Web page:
• Most respondents (68%) agree or strongly agree with the suggestion to “widen pavements” on this stretch of the street. 21% Disagree or strongly disagree.
  • 56% Agree or strongly agree with the suggestion for “a daily timed closure”. 34% Disagree or strongly disagree.
  • 53% Agree or strongly agree with the suggestion for “a full closure”. 40% Disagree or strongly disagree.

We did

The feedback from this survey along with the engagement with local businesses, community groups and local stakeholders will be used to produce some designs for the street. Information on next steps will be shared with the community in the coming weeks. More information about what we engaged on and the results are available in either the summary report or the full report.

We asked

The engagement on St Marks Road was open for six weeks from Monday 9 November 2020 to Sunday 17 January 2021. People were asked about their street environment, what they liked about the street, what they would improve and what would they prioritise. The survey captured views from residents, businesses and anyone who uses the street to help build a picture of what people would like to see improved in the street environment and provide feedback on their own experiences.

Individual responses were received via the online survey and, to ensure the survey reached as wide an audience as possible in a multi-cultural ward, paper copies with a language template covering 12 languages were posted along with a free post envelope to 3548 local properties. 50 posters were put up in the local area to raise awareness of the survey. Local stakeholders and community groups were also asked to help raise awareness of the survey and it was promoted via social media platforms.

Due to Covid19 restrictions preventing face to face engagement, the team offered virtual chats and phone appointments to anyone who didn’t want to submit a written response but wanted to ask questions and provide feedback.

You said

Closing the road at one end to make it access-only was an early suggestion, and within the local community there has been many conversations centred around both concerns and support for pedestrianisation of St Marks Road. There was a lot of strength of feeling with different groups having different viewpoints. As a result, online petitions have been drawn up by these different groups asking people to either stop or support pedestrianisation.

From this survey we received 1115 responses to the engagement, which were made up of 474 online and 641 paper copies. Of the responses received 81% are residents who live within one mile and walk to the roadwith 45% riding a bike and 30% driving a car/ van.

Over 80% of respondents like St Marks Road due to the “local high street economy” and “personality and character of the street”. Over 75% like “supporting local jobs” and nearly 65% liked the “customer service and shopping experience”.

The most serious and moderate problem identified was that “the street is busy with traffic” (48%) followed by “there is too much pollution/poor air quality” (47%) and “access for disabled people is poor” (45%).

Over 50% of respondents think “have cleaner air”, “a nicer/safer place to walk and cycle” and “having enough shade and shelter e.g. increased greenery, planters” are essential and high priorities when totalled together.

In total 1623 ‘other’ comments were received for the four main questions asking about what people like, what the problems might be, what are their priorities and any other comments.

511 other comments talked specifically about pedestrianisation and of those 120 supported and 257 objected to the idea of pedestrianising the road. 134 other suggestions were also put forward under this category such as partial closures, limit closures to certain times and resurface the road.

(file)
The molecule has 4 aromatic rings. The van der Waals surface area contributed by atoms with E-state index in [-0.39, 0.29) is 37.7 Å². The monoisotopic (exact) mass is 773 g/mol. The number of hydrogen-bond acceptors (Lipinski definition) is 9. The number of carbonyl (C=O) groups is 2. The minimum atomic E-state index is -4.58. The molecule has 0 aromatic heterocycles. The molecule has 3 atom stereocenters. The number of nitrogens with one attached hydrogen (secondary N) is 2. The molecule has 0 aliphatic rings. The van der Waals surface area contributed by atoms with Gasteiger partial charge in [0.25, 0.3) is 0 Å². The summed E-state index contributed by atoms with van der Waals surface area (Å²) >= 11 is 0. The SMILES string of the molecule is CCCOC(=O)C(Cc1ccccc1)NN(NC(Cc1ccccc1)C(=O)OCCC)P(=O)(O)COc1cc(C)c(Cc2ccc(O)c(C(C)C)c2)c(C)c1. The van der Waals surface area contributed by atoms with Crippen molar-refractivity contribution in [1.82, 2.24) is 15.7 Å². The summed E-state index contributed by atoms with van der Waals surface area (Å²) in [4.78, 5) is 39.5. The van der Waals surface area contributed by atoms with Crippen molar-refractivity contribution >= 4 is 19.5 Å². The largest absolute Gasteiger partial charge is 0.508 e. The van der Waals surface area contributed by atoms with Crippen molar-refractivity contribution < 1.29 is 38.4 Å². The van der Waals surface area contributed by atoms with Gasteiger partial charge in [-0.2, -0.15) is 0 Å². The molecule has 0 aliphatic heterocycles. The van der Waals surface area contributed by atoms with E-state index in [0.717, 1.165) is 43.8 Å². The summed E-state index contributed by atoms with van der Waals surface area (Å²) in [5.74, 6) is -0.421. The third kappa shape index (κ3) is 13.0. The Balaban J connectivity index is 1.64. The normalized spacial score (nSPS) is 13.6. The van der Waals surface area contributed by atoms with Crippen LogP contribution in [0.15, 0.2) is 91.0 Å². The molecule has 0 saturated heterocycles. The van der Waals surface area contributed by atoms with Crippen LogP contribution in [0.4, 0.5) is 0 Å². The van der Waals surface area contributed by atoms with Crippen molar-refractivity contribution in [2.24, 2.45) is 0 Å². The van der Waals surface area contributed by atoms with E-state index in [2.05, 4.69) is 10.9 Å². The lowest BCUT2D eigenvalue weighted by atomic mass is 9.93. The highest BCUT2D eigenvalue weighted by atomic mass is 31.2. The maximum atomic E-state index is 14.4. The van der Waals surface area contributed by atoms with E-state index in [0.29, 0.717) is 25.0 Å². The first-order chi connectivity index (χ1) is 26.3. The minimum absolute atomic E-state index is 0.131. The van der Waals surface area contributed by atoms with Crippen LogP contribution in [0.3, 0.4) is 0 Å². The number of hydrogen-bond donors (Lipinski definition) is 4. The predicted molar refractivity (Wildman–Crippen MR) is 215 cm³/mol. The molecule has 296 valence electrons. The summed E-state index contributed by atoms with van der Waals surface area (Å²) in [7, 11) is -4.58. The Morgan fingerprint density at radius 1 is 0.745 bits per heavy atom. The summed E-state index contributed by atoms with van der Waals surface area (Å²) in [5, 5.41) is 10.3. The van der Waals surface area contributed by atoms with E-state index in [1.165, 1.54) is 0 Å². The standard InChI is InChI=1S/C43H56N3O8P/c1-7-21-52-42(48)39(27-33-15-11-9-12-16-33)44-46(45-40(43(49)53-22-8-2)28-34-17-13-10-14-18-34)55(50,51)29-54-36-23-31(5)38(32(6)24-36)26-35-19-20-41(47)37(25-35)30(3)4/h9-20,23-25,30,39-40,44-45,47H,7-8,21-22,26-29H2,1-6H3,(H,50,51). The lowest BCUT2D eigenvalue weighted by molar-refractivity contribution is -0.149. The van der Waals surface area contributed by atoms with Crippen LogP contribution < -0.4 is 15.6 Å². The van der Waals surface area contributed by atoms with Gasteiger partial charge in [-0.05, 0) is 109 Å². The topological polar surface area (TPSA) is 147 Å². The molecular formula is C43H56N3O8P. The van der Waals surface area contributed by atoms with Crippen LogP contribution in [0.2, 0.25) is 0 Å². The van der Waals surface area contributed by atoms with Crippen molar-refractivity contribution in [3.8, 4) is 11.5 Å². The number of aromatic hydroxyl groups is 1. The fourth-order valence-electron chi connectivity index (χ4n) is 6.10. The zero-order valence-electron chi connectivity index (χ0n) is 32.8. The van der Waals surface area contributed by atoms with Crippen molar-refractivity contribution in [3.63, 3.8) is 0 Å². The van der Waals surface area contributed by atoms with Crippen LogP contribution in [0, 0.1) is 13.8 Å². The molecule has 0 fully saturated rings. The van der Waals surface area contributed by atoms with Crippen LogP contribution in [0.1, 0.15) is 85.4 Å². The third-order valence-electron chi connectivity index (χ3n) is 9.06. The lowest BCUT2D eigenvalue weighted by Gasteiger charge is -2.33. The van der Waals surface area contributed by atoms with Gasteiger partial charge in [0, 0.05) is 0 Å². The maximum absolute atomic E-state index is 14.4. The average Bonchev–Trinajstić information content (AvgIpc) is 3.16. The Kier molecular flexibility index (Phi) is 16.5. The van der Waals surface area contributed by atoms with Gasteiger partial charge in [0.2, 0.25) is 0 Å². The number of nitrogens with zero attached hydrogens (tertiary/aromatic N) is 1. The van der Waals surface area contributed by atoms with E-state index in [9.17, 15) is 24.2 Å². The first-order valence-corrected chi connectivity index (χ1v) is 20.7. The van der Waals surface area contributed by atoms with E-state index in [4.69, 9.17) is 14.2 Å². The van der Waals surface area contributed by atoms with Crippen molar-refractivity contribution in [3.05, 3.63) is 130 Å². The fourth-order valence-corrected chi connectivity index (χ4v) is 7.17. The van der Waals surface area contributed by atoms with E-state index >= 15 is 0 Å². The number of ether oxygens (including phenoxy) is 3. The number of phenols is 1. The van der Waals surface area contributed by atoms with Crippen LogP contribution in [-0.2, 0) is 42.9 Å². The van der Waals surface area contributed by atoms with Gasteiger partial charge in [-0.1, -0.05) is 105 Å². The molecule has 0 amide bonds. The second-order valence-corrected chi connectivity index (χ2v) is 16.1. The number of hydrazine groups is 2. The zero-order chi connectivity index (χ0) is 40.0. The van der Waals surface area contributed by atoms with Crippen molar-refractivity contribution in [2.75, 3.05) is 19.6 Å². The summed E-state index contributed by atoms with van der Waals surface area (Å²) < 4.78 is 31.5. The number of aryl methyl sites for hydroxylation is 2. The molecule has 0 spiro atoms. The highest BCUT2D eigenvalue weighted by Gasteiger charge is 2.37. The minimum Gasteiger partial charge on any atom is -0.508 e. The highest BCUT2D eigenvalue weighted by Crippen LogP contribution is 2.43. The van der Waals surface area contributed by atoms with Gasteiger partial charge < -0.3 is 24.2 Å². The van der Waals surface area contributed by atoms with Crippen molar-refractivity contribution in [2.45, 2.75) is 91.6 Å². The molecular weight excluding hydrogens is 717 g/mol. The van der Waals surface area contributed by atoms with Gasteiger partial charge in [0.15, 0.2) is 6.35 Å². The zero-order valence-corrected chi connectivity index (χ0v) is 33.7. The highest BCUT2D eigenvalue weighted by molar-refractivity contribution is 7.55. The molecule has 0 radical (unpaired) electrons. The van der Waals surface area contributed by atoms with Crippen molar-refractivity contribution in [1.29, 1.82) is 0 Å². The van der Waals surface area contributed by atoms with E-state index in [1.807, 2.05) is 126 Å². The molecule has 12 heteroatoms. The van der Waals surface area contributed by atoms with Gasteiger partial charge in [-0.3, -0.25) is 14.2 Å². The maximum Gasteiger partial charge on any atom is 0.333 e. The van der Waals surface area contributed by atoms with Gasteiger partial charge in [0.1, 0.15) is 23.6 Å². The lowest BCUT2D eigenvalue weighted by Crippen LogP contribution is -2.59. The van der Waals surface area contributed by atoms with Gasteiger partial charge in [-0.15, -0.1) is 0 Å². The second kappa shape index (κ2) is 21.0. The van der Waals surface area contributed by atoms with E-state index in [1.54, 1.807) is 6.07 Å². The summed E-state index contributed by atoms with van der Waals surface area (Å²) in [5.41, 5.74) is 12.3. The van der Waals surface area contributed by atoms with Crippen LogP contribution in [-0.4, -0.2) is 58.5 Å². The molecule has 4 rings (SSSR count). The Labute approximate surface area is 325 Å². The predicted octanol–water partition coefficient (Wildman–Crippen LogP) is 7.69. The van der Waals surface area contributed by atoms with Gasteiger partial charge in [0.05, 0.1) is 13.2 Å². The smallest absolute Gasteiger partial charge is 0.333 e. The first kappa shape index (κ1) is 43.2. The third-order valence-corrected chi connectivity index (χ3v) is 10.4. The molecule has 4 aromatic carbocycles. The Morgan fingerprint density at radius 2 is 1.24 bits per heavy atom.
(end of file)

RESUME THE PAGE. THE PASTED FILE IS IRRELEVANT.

We did

The feedback from this survey along with the engagement with local businesses, community groups and local stakeholders will be used to produce some design options for the street. Pedestrianisation is not being considered. The options will be presented to a local community working group who will help co-design the options. More information about what we engaged on and the results are available in either the summary report or the full report.

We asked

The consultation on the council’s 2021/22 budget was open for six weeks from 16 November 2020 until 28 December 2020. Individual responses were received via the survey and additional responses were received from organisations and individuals via email.

More information about what we consulted on is available in the consultation survey.

You said

We received 2,006 responses to the Budget consultation 2021/22, the results of which are available in the Budget 2021/22 consultation report.

1,936 (97%) of the 2,006 people who responded to the budget consultation, stated the level core Council Tax increase they would support in 2021/22, from the three options provided*:

A majority of respondents (66%) favour an increase in core Council Tax to support general services. Of these, 259 (13% of all 1,936 respondents) favour a 3% increase, 688 (36%) favour a 2% increase and 332 (17%) would prefer a 1% increase in core Council Tax.

657 (34%) respondents would prefer ‘no increase to Council Tax’ in 2021/22.

1,957 (98%) of the 2,006 respondents to the consultation, expressed a preference for a particular level of Adult Social Care Precept, from the three options provided**:

A majority of respondents (60%) favour an additional Adult Social Care Precept (on top of core Council Tax) to support the delivery of adult social care.

Of these, 334 (17% of all 1,957 respondents) favour a 3% Adult Social Care Precept, 416 (21%) favour a 2% and 422 (22%) would prefer a 1% Adult Social Care Precept.

785 (40%) respondents would prefer no increase to Adult Social Care Precept in 2021/22.

*2% is the maximum amount the council can raise Council Tax in 2021/22 without holding a local referendum. This limit is set by government. The 2% limit was announced in the Spending Review 2020 on 25 November. - after the consultation go live date of 16 November. Respondents were able to choose a Council Tax increase of up to 3% before the spending review and up to 2% after the spending review.

** The council is allowed to add a Social Care Precept of up to 3% to Council Tax in 2021/22. This is in addition to the permitted increase of up to 2% for core Council Tax.. Respondents were able to choose a Social Care Precept of up to 2% before the spending review and up to 3% after the spending review.

We did

The decision will be taken at Full Council on 23 February 2021.